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At the mercy of rising food prices

By Paul Burnell
BBC File on 4

Wheat generic
Wheat prices are set by international commodity markets

Speculation in commodity markets has been blamed for adding to the recent surge in world food prices, which is painful for businesses and consumers alike.

Michel Ghanjar had a tough call, as he decided when to break some extremely bad news to his boss at the headquarters of Takoradi Flour Mills, in the Ghanaian capital Accra.

As the operations manager processed the books for the previous month's wheat shipment, he found the company lost the equivalent of $250,000 (125,000).

He opted to tell the boss after the weekend.

Soaring prices

"I think I will show it to him on Monday morning. So like this he will have a nice weekend," he tells BBC File On 4.

Lebanese-born Mr Ghanjar, who is married to a Ghanaian and has lived in the country for the last 17 years, is deeply worried about the effect of soaring wheat prices on his livelihood and that of his adopted nation.

Michel Ghanjar
I don't think the price of wheat should be like this - it is too high
Michel Ghanjar, Operations Manager, Takoradi Flour Mills

In countries like Ghana, a sharp rise in the price of wheat means people cannot afford bread and hence sales of flour plummet.

Takoradi Flour Mills' sales fell by 36% from March 2007 to 2008.

"I don't think the price of wheat should be like this," says Mr Ghanjar. "It is too high. Nobody can afford it."

"Since February and March, we realised 40% of our production is down."

Mr Ghanjar believes that by the end of the second quarter of this year, the company could have lost $5m and he is worried about how long they can carry such heavy losses.

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"I don't know," he says. "Maybe another two to three weeks, maybe another month. God knows. Let's wait and see."


Mr Ghanjar's boss also finds little to be sanguine about.

After a lifetime in the business, Armenian-born Serge Bakalian, whose family started the firm in the 1970s, knows , how the price of commodities are easily affected by events such as the weather.

However, he believes the current prices have been pushed way beyond anything that bad harvests or poor weather could justify.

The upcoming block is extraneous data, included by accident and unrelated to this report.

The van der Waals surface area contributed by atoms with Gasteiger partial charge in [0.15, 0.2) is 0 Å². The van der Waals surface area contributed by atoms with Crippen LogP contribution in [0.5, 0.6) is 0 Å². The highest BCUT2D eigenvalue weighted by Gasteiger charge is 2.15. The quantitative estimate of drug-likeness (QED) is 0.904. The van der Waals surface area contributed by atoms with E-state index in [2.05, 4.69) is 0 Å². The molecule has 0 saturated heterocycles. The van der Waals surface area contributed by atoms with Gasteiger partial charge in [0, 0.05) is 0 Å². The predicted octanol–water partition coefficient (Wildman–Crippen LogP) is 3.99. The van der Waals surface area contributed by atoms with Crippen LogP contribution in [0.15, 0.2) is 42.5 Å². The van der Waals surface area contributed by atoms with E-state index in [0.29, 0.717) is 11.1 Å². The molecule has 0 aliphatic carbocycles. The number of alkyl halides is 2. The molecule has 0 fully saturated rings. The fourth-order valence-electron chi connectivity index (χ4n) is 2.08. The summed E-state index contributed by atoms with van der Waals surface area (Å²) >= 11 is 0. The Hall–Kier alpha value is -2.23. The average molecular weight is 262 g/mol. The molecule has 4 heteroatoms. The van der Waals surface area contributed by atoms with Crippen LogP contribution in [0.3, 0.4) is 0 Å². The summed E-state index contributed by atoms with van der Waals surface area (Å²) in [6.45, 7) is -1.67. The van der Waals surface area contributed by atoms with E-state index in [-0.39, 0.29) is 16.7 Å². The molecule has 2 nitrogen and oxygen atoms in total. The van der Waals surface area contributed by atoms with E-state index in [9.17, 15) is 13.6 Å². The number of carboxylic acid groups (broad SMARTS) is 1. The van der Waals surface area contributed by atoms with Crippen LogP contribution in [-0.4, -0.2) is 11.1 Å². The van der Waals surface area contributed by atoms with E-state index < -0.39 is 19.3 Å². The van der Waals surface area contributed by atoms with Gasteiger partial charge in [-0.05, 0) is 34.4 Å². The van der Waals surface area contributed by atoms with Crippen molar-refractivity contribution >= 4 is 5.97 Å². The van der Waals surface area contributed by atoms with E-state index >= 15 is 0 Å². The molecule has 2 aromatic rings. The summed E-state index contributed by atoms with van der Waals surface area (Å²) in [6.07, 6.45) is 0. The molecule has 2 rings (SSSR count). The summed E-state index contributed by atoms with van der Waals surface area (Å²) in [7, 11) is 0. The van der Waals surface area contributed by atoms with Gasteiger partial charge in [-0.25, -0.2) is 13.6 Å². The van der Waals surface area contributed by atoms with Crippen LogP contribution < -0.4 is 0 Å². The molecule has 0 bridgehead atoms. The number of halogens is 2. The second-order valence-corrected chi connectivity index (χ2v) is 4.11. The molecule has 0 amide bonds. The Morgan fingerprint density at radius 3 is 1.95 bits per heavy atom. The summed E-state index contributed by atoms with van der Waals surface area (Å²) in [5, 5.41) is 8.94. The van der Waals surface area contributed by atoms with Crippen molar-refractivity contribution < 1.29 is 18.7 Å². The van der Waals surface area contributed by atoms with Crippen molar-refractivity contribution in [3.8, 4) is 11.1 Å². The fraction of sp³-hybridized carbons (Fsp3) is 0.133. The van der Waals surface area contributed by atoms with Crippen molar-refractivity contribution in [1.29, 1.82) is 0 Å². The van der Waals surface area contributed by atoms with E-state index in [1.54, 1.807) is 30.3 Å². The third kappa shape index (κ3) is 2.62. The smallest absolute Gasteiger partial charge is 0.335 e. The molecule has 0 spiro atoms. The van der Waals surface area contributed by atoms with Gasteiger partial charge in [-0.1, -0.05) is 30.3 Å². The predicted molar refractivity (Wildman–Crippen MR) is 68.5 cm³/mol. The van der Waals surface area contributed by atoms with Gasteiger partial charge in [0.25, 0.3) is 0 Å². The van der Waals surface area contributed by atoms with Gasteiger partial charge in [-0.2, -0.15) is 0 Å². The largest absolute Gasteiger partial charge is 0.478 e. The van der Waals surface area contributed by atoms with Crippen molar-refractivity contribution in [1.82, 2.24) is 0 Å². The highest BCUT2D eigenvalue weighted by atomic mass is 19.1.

Last year, a tonne of wheat cost him $280. Now it is $800 and Mr Bakalian pins the blame on commodity speculators.

Serge Bakalian
Countries in the sub-Saharan region are suffering
Serge Bakalian, owner Takoradi Flour Mills

"Australia had a drought last year and lost 50% of their crop," he says.

"Canada has losses of 30% because they had wheat damaged by excess of water and a lot of people started speculating on that shortage and helped push the prices up to where they were.

"I am very upset, actually, because countries in the sub-Saharan region are suffering - I think it is quite disgusting."

Like other businesses in developing nations, Mr Bakalian and his employees are at the mercy of wheat prices set by the Chicago Mercantile Exchange in the USA, which claims to set prices for 80% of the world's grains.

Supply and demand

However commodity investors like Jim Rogers, who runs the third largest commodity index fund in the world, reject any notion that their actions have artificially inflated prices.

For the former business partner of super-strategist George Soros, it is the result of the basic economic principles of supply and demand.

Prices are rising, Mr Rogers argues, due to a chronic shortage of supply in the face of rising demand from countries such as China and India.

"People have been investing in commodities in the eighties and nineties and nothing happened to the prices because the fundamentals were different," he explains.

"There was excess supply now there's not.

Takoradi and Accra, Ghana

"Index funds are having an effect on prices, perhaps because the fundamentals are right. There is no oil, there is no rice, and food inventories are at their lowest they've been for 60 years."

Bleak future?

Meanwhile according to the United Nations, food prices may be showing signs of stabilising.

But neither this nor Mr Rogers' comments are much consolation to people like Mr Ghanjar.

"I am afraid to lose my job," he says.

"I don't know if I will be able to send my son to school for the next four to five months.

"I am an expatriate. Maybe I have a good salary. But if the business is not running well for Takoradi flour mill, I will lose my job.

"My worker will lose his job, the baker in the town will lose his job and God knows where it will finish. What is the end of it?"


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